Breast Imaging - Original Article

Is gynecomastia related to the disease characteristics and prognosis in testicular germ cell tumor patients?


  • Ahmet Veysel Polat
  • Mesut Öztürk
  • İlkay Çamlıdağ
  • Behiç Akyüz

Received Date: 19.06.2018 Accepted Date: 19.08.2018 Diagn Interv Radiol 2019;25(3):189-194


We aimed to assess the relationship between gynecomastia and tumor markers, histologic subtypes, and prognosis in patients with testicular germ cell tumors.


This study included 73 testicular germ cell cancer patients with pretreatment chest, abdomen and pelvis computed tomography (CT) scans and tumor markers (β-human chorionic gonadotropin [β-hCG], lactate dehydrogenase [LDH], α-fetoprotein [AFP]). The volumetric analysis of the breast glandular tissue, the presence of gynecomastia and metastatic disease were determined using CT scans. Patients were classified according to the International Germ Cell Cancer Collaborative Group (IGCCCG) prognostic classification. The association between gynecomastia, breast glandular tissue volume, tumor markers, metastatic disease, and disease prognosis were evaluated.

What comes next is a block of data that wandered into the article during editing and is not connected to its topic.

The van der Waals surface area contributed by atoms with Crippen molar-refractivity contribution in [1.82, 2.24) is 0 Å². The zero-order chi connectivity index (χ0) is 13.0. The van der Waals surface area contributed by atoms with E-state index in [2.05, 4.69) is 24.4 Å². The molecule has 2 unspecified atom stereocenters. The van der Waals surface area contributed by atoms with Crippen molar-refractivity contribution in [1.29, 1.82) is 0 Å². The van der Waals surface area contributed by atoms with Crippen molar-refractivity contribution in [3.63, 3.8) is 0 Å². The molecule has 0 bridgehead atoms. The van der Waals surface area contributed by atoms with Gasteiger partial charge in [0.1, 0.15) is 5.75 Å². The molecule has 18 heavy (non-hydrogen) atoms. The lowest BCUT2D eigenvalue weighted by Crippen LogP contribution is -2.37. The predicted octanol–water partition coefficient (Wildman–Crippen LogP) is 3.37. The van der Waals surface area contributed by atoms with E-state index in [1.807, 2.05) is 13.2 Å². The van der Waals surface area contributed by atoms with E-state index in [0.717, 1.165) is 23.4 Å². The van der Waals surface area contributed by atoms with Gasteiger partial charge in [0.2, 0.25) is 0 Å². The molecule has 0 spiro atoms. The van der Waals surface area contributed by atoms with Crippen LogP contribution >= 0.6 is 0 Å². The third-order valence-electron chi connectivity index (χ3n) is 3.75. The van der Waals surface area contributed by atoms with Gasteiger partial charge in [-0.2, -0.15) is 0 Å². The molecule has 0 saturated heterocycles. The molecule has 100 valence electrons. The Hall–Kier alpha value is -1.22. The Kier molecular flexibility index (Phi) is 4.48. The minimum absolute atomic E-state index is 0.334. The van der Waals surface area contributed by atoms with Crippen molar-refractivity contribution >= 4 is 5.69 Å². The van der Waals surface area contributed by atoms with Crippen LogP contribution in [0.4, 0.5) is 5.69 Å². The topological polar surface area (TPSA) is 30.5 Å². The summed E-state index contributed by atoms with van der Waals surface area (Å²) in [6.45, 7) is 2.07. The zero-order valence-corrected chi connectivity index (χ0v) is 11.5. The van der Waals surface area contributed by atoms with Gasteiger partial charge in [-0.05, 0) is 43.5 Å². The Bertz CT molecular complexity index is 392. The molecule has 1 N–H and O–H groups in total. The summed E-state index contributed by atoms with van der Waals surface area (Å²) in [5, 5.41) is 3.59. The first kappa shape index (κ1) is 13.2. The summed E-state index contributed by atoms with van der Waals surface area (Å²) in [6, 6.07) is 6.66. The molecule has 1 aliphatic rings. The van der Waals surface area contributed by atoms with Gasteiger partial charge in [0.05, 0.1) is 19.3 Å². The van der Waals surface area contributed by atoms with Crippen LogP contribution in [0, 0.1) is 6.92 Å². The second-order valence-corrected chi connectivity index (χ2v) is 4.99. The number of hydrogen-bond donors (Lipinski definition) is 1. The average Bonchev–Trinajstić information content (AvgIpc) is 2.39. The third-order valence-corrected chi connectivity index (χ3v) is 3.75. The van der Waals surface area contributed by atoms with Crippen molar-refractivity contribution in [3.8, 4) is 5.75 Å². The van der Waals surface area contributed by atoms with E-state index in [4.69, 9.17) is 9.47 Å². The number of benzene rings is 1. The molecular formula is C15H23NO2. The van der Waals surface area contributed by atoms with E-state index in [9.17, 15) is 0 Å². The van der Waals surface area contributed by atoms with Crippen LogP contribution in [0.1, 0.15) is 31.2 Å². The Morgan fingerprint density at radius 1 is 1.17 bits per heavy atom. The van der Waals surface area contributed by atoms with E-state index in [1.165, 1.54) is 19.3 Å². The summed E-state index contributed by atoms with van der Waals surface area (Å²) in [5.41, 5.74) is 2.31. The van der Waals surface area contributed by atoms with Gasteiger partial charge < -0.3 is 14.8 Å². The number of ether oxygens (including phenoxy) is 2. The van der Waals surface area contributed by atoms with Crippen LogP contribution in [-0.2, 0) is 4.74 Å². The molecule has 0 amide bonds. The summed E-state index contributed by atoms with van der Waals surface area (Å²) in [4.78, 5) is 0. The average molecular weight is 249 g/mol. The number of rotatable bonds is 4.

Thirty-four of the patients (46.6%) had gynecomastia. A breast volume cutoff value of 0.78 cm3 to diagnose gynecomastia led to 85% sensitivity and 95% specificity. Serum β-hCG level correlated with the breast glandular tissue volume weakly (r=0.242, P = 0.039). Gynecomastia was more common in patients with elevated β-hCG levels (P = 0.047), and was not associated with pulmonary, nonpulmonary distant, or nodal metastases (P = 0.378, P = 0.884, P = 0.333, respectively). No significant association was found between the disease prognosis and gynecomastia (P = 0.556).


Gynecomastia was common among testicular germ cell cancer patients with elevated β-hCG. However, it was not associated with metastatic disease and prognosis.